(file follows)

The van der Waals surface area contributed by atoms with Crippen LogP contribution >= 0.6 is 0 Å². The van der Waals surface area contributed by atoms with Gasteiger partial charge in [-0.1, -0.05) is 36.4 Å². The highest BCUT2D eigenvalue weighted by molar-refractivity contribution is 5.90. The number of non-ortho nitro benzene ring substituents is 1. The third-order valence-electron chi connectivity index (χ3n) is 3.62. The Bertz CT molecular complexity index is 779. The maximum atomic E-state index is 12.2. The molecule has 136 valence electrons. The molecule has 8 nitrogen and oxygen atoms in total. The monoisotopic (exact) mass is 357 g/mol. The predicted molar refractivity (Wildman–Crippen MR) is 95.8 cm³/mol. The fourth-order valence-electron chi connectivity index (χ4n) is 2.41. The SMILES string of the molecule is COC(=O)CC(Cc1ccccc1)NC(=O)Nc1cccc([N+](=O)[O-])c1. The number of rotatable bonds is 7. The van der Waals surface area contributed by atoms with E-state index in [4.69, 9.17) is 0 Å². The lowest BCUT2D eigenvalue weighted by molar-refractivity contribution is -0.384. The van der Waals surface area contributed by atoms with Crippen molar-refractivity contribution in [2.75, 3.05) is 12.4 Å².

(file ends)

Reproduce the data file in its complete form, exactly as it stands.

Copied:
The van der Waals surface area contributed by atoms with Crippen LogP contribution >= 0.6 is 0 Å². The van der Waals surface area contributed by atoms with Gasteiger partial charge in [-0.1, -0.05) is 36.4 Å². The highest BCUT2D eigenvalue weighted by molar-refractivity contribution is 5.90. The number of non-ortho nitro benzene ring substituents is 1. The third-order valence-electron chi connectivity index (χ3n) is 3.62. The Bertz CT molecular complexity index is 779. The maximum atomic E-state index is 12.2. The molecule has 136 valence electrons. The molecule has 8 nitrogen and oxygen atoms in total. The monoisotopic (exact) mass is 357 g/mol. The predicted molar refractivity (Wildman–Crippen MR) is 95.8 cm³/mol. The fourth-order valence-electron chi connectivity index (χ4n) is 2.41. The SMILES string of the molecule is COC(=O)CC(Cc1ccccc1)NC(=O)Nc1cccc([N+](=O)[O-])c1. The number of rotatable bonds is 7. The van der Waals surface area contributed by atoms with E-state index in [4.69, 9.17) is 0 Å². The lowest BCUT2D eigenvalue weighted by molar-refractivity contribution is -0.384. The van der Waals surface area contributed by atoms with Crippen molar-refractivity contribution in [2.75, 3.05) is 12.4 Å².